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The Handmaid's Tale
marymary100 - 17-6-2017 at 11:32

link to article



Quote:

Since the novel’s publication three decades ago, Gilead has existed as a paper nightmare that gains or loses dimension based on the state of our national politics. Of course, we don’t divide women into classes of Marthas, Handmaids, Econowives, and Wives; we call them “the help,” “surrogates,” the working class, and the one percent. America has never forced fertile women to bear children for infertile ones, but Trump’s pussy-grabbing presidency has given cover to the sort of blatant misogyny many thought consigned to the past. “In Trump’s America, The Handmaid’s Tale matters more than ever,” The Verge declared the day after Trump’s election. In February, the book overtook George Orwell’s 1984 on the Amazon best-seller list. Texas is Gilead and Indiana is Gilead and now that Mike Pence is our vice president, the entire country will look more like Gilead, too.


John_Little - 18-6-2017 at 07:48

Seen it on the telly and hated it! We'll done, well acted, good story but unwatchable for me. For some reason, Mrs L loves it. But your point is a good one.


marymary100 - 18-6-2017 at 08:15

The TV version is shocking if you haven't read the book. I like the article as it points out what happens to women eventually if those religious sorts who advocate the "freedom" to be stay-at-home wives/mothers at the potential mercy of their spouse's whims.

Terrorism is used to bring in law changes and it is vital that we monitor the freedoms that are being swept away in an apparent attempt to keep us "safe". There is a quote from the book along the lines that "better" is never better for all. Whose lives are you willing to make worse in order to make your own better?


LSemmens - 19-6-2017 at 01:10

I take umbrage at "those religious sorts". I could be classed as one of " those religious sorts". However, "[B]Some[/B] religious sorts" might be more appropriate. I was happy that my wife chose to stay at home and raise my kids, I believe that they are better for it.

Now, to qualify my statement. I don't care which parent chooses to stay home and raise the kids. It is an awesome responsibility and one that we (pl.) have tended to belittle, to our detriment, I might add. It's easy to use religion as a whipping post for societal ills, when, in reality, it should be an example for all of how to behave. If more effort were put into obeying the directions as set out in your religious text (in my case - the Bible) the entire family would feel safe and secure. FWIW there is nothing in my Bible that says Women should be in subjugation or that their ONLY job is to stay at home and raise the kids. Otherwise some of the most important events recorded therein would have the male as the lead role. (who was the first to report the resurrection? Why did Jesus berate Martha for doing the "womanly" thing and praise Mary for sitting and listening?)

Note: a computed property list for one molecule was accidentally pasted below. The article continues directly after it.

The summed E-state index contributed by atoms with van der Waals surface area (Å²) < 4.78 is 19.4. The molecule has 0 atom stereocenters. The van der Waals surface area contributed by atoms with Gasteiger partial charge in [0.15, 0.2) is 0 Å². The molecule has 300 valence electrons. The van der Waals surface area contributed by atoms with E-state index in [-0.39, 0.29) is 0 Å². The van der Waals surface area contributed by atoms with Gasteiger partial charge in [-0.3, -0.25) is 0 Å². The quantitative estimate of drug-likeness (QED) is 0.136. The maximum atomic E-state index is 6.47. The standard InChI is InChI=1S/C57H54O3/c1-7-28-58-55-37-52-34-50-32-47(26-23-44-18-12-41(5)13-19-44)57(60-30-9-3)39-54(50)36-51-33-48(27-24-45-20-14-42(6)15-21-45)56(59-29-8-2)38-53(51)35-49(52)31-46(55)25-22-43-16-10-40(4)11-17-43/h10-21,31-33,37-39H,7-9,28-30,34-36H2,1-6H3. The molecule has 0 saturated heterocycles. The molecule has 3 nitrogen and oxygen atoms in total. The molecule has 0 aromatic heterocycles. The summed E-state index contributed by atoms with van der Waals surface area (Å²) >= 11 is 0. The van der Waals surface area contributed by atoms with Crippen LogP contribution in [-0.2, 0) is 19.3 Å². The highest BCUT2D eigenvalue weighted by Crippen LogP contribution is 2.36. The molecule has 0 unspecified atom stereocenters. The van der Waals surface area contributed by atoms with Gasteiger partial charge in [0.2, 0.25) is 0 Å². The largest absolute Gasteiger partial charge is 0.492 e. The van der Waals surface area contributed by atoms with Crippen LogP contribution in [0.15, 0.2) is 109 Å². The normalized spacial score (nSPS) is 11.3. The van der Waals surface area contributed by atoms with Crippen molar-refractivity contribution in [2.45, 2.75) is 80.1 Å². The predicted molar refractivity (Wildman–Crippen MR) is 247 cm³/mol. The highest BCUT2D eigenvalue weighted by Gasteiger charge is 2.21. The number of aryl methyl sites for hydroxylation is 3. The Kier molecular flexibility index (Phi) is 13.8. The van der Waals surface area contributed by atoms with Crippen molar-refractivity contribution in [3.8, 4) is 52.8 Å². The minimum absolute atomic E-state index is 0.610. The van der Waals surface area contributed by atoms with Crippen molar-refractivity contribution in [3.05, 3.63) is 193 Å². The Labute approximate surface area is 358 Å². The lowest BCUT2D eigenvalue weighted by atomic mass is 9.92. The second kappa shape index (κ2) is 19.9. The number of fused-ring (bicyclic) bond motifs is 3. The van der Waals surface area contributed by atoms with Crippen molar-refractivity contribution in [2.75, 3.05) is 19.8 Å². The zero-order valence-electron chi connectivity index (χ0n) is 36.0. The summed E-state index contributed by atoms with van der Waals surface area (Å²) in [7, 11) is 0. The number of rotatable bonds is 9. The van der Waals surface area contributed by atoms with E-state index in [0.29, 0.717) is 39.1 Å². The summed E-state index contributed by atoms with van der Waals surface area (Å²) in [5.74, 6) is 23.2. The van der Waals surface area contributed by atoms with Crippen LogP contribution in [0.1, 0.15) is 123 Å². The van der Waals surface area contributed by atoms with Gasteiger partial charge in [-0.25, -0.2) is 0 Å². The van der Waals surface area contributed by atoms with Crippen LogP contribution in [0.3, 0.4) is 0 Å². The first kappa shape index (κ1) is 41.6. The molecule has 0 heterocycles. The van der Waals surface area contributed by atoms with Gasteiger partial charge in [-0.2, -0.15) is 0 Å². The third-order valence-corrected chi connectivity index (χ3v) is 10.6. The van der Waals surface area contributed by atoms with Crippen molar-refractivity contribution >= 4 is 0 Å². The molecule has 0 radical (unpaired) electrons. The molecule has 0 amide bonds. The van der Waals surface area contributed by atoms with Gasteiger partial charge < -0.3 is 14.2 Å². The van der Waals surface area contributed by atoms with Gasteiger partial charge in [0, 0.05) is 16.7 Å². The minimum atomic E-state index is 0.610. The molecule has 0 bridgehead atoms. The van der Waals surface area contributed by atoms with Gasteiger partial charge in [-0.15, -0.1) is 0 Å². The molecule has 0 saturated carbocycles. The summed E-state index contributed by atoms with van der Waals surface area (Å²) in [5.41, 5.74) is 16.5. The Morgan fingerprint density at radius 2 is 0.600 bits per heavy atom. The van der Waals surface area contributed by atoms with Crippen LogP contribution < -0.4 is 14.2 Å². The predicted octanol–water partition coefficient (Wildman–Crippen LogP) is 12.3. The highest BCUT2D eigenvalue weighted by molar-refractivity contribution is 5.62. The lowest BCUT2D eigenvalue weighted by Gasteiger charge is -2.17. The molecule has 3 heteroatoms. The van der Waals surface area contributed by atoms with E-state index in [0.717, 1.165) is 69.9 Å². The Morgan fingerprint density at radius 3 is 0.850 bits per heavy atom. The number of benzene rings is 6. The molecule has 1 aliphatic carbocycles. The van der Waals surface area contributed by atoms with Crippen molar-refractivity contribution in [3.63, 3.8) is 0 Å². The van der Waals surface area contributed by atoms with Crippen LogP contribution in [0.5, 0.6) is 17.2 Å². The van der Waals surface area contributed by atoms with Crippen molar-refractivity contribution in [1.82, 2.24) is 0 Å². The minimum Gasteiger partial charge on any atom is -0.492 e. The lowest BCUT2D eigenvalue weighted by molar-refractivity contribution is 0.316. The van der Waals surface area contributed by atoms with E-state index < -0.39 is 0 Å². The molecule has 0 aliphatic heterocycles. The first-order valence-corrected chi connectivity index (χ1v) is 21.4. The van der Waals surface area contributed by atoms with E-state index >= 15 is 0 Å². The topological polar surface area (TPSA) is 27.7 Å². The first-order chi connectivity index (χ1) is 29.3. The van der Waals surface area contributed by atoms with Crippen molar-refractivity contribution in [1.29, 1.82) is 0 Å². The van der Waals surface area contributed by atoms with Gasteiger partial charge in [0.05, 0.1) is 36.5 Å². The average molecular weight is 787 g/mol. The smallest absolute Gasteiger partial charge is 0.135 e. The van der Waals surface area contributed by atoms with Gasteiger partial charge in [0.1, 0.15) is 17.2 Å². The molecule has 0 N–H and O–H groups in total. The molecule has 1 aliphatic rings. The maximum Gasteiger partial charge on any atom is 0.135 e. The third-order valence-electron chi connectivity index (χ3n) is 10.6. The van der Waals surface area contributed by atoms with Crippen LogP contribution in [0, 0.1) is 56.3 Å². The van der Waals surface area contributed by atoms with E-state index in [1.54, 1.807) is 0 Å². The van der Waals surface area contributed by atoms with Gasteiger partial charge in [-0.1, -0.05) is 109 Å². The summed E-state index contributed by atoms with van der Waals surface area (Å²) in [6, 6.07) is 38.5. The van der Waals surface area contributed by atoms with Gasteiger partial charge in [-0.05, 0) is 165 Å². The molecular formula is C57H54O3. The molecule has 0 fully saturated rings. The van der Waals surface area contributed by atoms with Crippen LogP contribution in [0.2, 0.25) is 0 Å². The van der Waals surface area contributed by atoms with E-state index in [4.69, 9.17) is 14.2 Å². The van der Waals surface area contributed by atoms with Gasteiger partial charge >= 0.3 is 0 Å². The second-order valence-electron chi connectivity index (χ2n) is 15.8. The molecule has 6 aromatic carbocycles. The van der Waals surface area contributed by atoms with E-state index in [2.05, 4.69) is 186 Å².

marymary100 - 19-6-2017 at 06:00

Did you read the article Leigh? You are not the "sort" the article refers to. It is the evangelical television Christian woman who advocates one thing while living in a different way herself.



Quote:

America is rich in Serena Joys. One need look no further for her contemporary counterparts than Michelle Duggar and her daughters; or Paula White, the televangelist who allegedly led Donald Trump to Christ; or his aide Kellyanne Conway, who defends him as a “great boss” to women. The character Atwood invented is an amalgam of Phyllis Schlafly and Tammy Faye Bakker with a dash of Aimee Semple McPherson. The spectacle of the female fundamentalist celebrity is not recent, and she is not an anomaly. Her existence is proof of American fundamentalism’s durability, and a reminder that it could not thrive without the enthusiastic backing of women.
When Atwood wrote her novel, Schlafly had already established herself as one of America’s most visible and influential conservative women by leading a successful campaign against the Equal Rights Amendment. A committed Catholic, Schlafly hurled herself against feminism’s second wave with all the conviction of the activists she loathed. “The women’s libbers don’t understand that most women want to be wife, mother, and homemaker—and are happy in that role,” she asserted in 1972.
But like her fictional doppelgänger, Schlafly was no homemaker. She traveled the country; she appeared on television; she influenced policy. The world she wanted to build could not coexist with the world that allowed her career. These contradictions did not, however, trouble Schlafly’s supporters. She defeated the ERA by mobilizing them; her mostly female volunteer brigades harried legislators into rejecting the bill.


LSemmens - 20-6-2017 at 01:41

I did read the article. I still take umbrage at that generalisation. It's like saying that those Muslims are terrorists. We know that some Muslims are Terrorists, but certainly, not all are.


marymary100 - 20-6-2017 at 06:11

Not the same thing at all. Not all Christians are a mix of Phyllis Schlafly and Tammy Faye Bakker with a dash of Aimee Semple McPherson. waveysmiley


LSemmens - 20-6-2017 at 13:23

Not all Muslims are terrorists, either.


marymary100 - 20-6-2017 at 15:51

Hardly any.